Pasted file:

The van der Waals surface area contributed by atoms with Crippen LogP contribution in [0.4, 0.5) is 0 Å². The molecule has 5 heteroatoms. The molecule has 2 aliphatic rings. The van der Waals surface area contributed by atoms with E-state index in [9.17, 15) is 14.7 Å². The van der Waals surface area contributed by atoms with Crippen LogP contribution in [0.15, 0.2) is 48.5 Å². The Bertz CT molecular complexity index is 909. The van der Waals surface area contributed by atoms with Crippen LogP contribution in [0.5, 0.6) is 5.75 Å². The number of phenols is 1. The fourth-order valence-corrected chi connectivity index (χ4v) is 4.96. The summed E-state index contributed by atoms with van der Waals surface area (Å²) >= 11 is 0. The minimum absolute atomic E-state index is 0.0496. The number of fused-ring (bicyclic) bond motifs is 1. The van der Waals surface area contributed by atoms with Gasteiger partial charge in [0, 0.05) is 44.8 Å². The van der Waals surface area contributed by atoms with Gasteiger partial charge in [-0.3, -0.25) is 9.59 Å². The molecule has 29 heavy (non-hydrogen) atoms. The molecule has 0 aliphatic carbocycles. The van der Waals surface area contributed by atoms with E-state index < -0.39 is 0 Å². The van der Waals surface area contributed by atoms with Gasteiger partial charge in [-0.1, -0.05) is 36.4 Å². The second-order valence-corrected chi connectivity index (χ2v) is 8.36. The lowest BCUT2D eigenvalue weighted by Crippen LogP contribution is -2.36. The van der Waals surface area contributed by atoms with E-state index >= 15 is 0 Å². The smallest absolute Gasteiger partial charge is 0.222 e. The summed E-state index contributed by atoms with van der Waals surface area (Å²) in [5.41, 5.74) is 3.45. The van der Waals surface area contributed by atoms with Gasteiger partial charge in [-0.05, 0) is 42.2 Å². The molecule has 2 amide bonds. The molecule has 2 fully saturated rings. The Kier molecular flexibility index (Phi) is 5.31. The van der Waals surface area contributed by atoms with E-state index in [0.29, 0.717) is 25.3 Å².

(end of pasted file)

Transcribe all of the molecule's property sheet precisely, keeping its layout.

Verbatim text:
The van der Waals surface area contributed by atoms with Crippen LogP contribution in [0.4, 0.5) is 0 Å². The molecule has 5 heteroatoms. The molecule has 2 aliphatic rings. The van der Waals surface area contributed by atoms with E-state index in [9.17, 15) is 14.7 Å². The van der Waals surface area contributed by atoms with Crippen LogP contribution in [0.15, 0.2) is 48.5 Å². The Bertz CT molecular complexity index is 909. The van der Waals surface area contributed by atoms with Crippen LogP contribution in [0.5, 0.6) is 5.75 Å². The number of phenols is 1. The fourth-order valence-corrected chi connectivity index (χ4v) is 4.96. The summed E-state index contributed by atoms with van der Waals surface area (Å²) >= 11 is 0. The minimum absolute atomic E-state index is 0.0496. The number of fused-ring (bicyclic) bond motifs is 1. The van der Waals surface area contributed by atoms with Gasteiger partial charge in [0, 0.05) is 44.8 Å². The van der Waals surface area contributed by atoms with Gasteiger partial charge in [-0.3, -0.25) is 9.59 Å². The molecule has 29 heavy (non-hydrogen) atoms. The molecule has 0 aliphatic carbocycles. The van der Waals surface area contributed by atoms with E-state index < -0.39 is 0 Å². The van der Waals surface area contributed by atoms with Gasteiger partial charge in [-0.1, -0.05) is 36.4 Å². The second-order valence-corrected chi connectivity index (χ2v) is 8.36. The lowest BCUT2D eigenvalue weighted by Crippen LogP contribution is -2.36. The van der Waals surface area contributed by atoms with E-state index >= 15 is 0 Å². The smallest absolute Gasteiger partial charge is 0.222 e. The summed E-state index contributed by atoms with van der Waals surface area (Å²) in [5.41, 5.74) is 3.45. The van der Waals surface area contributed by atoms with Gasteiger partial charge in [-0.05, 0) is 42.2 Å². The molecule has 2 amide bonds. The molecule has 2 fully saturated rings. The Kier molecular flexibility index (Phi) is 5.31. The van der Waals surface area contributed by atoms with E-state index in [0.29, 0.717) is 25.3 Å².